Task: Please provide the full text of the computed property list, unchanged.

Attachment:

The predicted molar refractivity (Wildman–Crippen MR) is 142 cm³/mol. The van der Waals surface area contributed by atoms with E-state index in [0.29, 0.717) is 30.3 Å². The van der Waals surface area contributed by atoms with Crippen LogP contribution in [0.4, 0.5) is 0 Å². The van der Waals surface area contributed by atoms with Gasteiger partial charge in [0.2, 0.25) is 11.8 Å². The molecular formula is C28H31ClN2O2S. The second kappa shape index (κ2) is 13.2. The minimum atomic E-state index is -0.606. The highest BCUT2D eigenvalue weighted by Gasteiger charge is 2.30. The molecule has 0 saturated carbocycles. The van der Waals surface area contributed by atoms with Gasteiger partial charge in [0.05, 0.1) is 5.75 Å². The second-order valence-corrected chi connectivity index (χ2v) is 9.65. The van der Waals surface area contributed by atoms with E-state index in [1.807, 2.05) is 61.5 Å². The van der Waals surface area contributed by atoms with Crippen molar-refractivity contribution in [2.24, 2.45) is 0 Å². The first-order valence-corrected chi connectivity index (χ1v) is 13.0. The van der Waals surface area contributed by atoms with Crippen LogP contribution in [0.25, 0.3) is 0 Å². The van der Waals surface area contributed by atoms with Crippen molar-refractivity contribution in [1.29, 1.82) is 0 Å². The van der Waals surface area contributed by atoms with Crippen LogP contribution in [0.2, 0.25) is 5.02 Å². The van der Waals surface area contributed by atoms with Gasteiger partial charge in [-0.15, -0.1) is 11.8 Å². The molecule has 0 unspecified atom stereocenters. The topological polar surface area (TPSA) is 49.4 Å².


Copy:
The predicted molar refractivity (Wildman–Crippen MR) is 142 cm³/mol. The van der Waals surface area contributed by atoms with E-state index in [0.29, 0.717) is 30.3 Å². The van der Waals surface area contributed by atoms with Crippen LogP contribution in [0.4, 0.5) is 0 Å². The van der Waals surface area contributed by atoms with Gasteiger partial charge in [0.2, 0.25) is 11.8 Å². The molecular formula is C28H31ClN2O2S. The second kappa shape index (κ2) is 13.2. The minimum atomic E-state index is -0.606. The highest BCUT2D eigenvalue weighted by Gasteiger charge is 2.30. The molecule has 0 saturated carbocycles. The van der Waals surface area contributed by atoms with Gasteiger partial charge in [0.05, 0.1) is 5.75 Å². The second-order valence-corrected chi connectivity index (χ2v) is 9.65. The van der Waals surface area contributed by atoms with E-state index in [1.807, 2.05) is 61.5 Å². The van der Waals surface area contributed by atoms with Crippen molar-refractivity contribution in [2.24, 2.45) is 0 Å². The first-order valence-corrected chi connectivity index (χ1v) is 13.0. The van der Waals surface area contributed by atoms with Crippen LogP contribution in [0.25, 0.3) is 0 Å². The van der Waals surface area contributed by atoms with Crippen molar-refractivity contribution in [1.29, 1.82) is 0 Å². The van der Waals surface area contributed by atoms with Crippen LogP contribution in [0.2, 0.25) is 5.02 Å². The van der Waals surface area contributed by atoms with Gasteiger partial charge in [-0.15, -0.1) is 11.8 Å². The molecule has 0 unspecified atom stereocenters. The topological polar surface area (TPSA) is 49.4 Å².